Group seeks improvement plans for Livermore Falls
By DAN SEUFERT
Union Leader Correspondent |
March 30. 2014 8:04PM
The Livermore Falls area of Plymouth. (Courtesy)
PLYMOUTH — A group of concerned residents, state officials, and law enforcement met Saturday to come up with plans for the Livermore Falls area, a site of historical significance that has some of the most beautiful geology in the state.
About 50 people came to the "Friends of the Pemi: Livermore Falls Chapter" meeting on Saturday morning, and about 50 attended an earlier meeting last week, said Ken Evans, a member of the Plymouth Rotary, which is sponsoring the group, and co-chair of the friends group.
The group was formed and is meeting to come up with plans to protect the gorge and make it safer and more pleasurable for people to use. Local authorities say the falls have become a trouble spot.
In 2012, Holderness Police Chief Jake Pattridge told an earlier version of the committee that his town made 40 percent of their arrests in the summer months at the falls, mostly charging students from area schools with alcohol-related crimes.
And local police say at least 10 people have died at the falls in the past few decades. The last drowning occurred in 2006, but there have been several close calls, including an incident in July when five people were knocked out of their tubes while going over the rocky falls and had to be rescued.
"This group was first started two years ago by law enforcement because of the dangers and arrests occurring at the falls," Evans said. "One of our focuses is that the trouble we have at the falls won't go away."
At their two meetings, the group came to several conclusions and made plans for meetings ahead, but emerged with a general theme.
"If we make the falls area the way it should be, the crime will take care of itself," he said.
The falls area, which has borders in Plymouth, Campton and Holderness, is owned by the state. It is a popular area for swimming and sightseeing, and it has the historically important "Pumpkin Seed"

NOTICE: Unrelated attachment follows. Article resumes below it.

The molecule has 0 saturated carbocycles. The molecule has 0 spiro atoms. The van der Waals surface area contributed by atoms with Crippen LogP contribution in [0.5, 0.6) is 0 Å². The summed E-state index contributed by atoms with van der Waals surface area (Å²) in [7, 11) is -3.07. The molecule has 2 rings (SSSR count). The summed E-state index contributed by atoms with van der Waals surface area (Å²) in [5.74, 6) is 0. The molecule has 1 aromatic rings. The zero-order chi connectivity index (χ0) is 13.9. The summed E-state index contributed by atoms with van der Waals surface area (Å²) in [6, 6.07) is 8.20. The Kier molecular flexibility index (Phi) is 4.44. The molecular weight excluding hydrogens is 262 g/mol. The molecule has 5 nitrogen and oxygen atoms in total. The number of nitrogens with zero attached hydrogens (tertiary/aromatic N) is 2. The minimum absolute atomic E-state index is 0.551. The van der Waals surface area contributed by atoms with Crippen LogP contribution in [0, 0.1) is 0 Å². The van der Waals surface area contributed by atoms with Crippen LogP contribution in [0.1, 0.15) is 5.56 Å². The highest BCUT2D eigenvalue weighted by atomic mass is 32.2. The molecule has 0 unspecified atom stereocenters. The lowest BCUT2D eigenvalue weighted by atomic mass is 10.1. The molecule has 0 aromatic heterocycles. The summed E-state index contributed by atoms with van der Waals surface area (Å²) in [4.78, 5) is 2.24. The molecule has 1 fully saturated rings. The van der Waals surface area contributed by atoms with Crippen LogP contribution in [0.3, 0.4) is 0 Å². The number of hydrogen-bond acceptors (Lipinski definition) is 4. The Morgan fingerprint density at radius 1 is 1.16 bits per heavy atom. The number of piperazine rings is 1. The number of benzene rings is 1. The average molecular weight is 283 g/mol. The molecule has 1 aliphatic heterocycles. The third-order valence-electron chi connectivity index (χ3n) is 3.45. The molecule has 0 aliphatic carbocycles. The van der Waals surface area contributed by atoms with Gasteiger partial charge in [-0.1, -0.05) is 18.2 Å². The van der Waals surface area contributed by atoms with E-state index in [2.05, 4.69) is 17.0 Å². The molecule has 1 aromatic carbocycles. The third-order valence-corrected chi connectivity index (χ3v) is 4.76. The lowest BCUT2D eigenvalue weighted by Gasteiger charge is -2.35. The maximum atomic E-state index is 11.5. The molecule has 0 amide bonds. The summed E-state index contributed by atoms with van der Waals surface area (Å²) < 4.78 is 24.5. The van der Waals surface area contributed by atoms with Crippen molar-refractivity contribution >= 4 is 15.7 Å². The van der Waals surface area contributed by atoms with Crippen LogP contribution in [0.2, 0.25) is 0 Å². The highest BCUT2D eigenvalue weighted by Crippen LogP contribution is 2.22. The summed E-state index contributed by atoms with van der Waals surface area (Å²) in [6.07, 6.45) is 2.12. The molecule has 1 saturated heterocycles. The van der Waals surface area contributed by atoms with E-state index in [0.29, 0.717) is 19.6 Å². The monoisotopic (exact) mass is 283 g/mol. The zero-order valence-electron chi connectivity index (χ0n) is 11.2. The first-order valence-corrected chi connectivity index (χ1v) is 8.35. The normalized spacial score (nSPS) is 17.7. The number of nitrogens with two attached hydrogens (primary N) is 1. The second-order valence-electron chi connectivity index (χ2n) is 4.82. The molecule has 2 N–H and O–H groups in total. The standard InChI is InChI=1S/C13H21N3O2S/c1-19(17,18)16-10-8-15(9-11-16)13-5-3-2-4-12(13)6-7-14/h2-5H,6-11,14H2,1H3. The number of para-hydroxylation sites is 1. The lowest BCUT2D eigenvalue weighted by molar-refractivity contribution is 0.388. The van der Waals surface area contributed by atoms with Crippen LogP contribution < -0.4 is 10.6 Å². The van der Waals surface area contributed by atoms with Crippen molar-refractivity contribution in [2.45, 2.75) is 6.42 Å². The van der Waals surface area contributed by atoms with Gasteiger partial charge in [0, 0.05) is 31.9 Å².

bridge, the remains of a bridge erected in 1886 that was closed in 1959. The falls was also the site of the state's first fish hatchery.
The friends group worked on coming up with ways of preserving the falls' recreational, historical and environmental qualities. In looking at each area of quality, Evans said, they determined strengths and weaknesses.
The group plans to come up with an action plan to submit to the state. Some have suggested the state make the area into a state park.
The strengths of the falls were agreed on by the group, he said, but all agreed the strengths should be better preserved with signage and fencing. Building a Visitor's Center was discussed.
"There's a phenomenal historical education to be had there, and we want to make it user-friendly without it being over-used," Evans said. "Safety and access are two of the biggest issues. There is no good access to the falls and no parking there now."
"One of the only weaknesses we have is people jumping off the bridge (into the falls and the water below) and hurting themselves, that has to stop, and we have to let people know it's not safe to be in the water near the falls," he said.